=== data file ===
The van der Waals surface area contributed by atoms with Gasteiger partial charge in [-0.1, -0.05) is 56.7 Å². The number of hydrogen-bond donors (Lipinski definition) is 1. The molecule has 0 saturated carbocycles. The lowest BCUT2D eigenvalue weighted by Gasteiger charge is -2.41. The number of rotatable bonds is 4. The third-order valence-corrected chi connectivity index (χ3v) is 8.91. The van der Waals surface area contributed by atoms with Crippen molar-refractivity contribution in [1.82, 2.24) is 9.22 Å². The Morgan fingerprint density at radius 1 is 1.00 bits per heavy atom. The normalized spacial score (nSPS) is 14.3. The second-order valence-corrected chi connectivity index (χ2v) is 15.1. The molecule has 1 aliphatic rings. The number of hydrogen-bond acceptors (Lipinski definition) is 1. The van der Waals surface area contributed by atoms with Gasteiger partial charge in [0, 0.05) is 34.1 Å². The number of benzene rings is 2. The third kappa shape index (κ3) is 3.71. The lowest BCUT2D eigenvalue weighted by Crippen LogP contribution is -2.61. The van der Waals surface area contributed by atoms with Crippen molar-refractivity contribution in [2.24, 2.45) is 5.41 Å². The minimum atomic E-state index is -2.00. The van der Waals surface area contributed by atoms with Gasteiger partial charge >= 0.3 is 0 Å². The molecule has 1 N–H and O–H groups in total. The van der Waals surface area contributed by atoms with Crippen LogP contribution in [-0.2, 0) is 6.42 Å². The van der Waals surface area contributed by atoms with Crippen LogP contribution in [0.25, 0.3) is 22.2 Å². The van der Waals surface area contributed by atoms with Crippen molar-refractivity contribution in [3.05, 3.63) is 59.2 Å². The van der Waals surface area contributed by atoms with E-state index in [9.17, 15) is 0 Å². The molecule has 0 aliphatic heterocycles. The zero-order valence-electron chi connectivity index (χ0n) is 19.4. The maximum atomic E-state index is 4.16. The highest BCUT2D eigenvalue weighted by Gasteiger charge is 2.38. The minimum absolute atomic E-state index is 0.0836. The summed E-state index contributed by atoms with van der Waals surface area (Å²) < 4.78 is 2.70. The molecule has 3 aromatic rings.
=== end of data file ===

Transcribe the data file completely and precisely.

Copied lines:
The van der Waals surface area contributed by atoms with Gasteiger partial charge in [-0.1, -0.05) is 56.7 Å². The number of hydrogen-bond donors (Lipinski definition) is 1. The molecule has 0 saturated carbocycles. The lowest BCUT2D eigenvalue weighted by Gasteiger charge is -2.41. The number of rotatable bonds is 4. The third-order valence-corrected chi connectivity index (χ3v) is 8.91. The van der Waals surface area contributed by atoms with Crippen molar-refractivity contribution in [1.82, 2.24) is 9.22 Å². The Morgan fingerprint density at radius 1 is 1.00 bits per heavy atom. The normalized spacial score (nSPS) is 14.3. The second-order valence-corrected chi connectivity index (χ2v) is 15.1. The molecule has 1 aliphatic rings. The number of hydrogen-bond acceptors (Lipinski definition) is 1. The van der Waals surface area contributed by atoms with Gasteiger partial charge in [0, 0.05) is 34.1 Å². The number of benzene rings is 2. The third kappa shape index (κ3) is 3.71. The lowest BCUT2D eigenvalue weighted by Crippen LogP contribution is -2.61. The van der Waals surface area contributed by atoms with Crippen molar-refractivity contribution in [2.24, 2.45) is 5.41 Å². The minimum atomic E-state index is -2.00. The van der Waals surface area contributed by atoms with Gasteiger partial charge >= 0.3 is 0 Å². The molecule has 1 N–H and O–H groups in total. The van der Waals surface area contributed by atoms with Crippen LogP contribution in [-0.2, 0) is 6.42 Å². The van der Waals surface area contributed by atoms with Crippen LogP contribution in [0.25, 0.3) is 22.2 Å². The van der Waals surface area contributed by atoms with Crippen molar-refractivity contribution in [3.05, 3.63) is 59.2 Å². The van der Waals surface area contributed by atoms with E-state index in [9.17, 15) is 0 Å². The molecule has 0 aliphatic heterocycles. The zero-order valence-electron chi connectivity index (χ0n) is 19.4. The maximum atomic E-state index is 4.16. The highest BCUT2D eigenvalue weighted by Gasteiger charge is 2.38. The minimum absolute atomic E-state index is 0.0836. The summed E-state index contributed by atoms with van der Waals surface area (Å²) < 4.78 is 2.70. The molecule has 3 aromatic rings.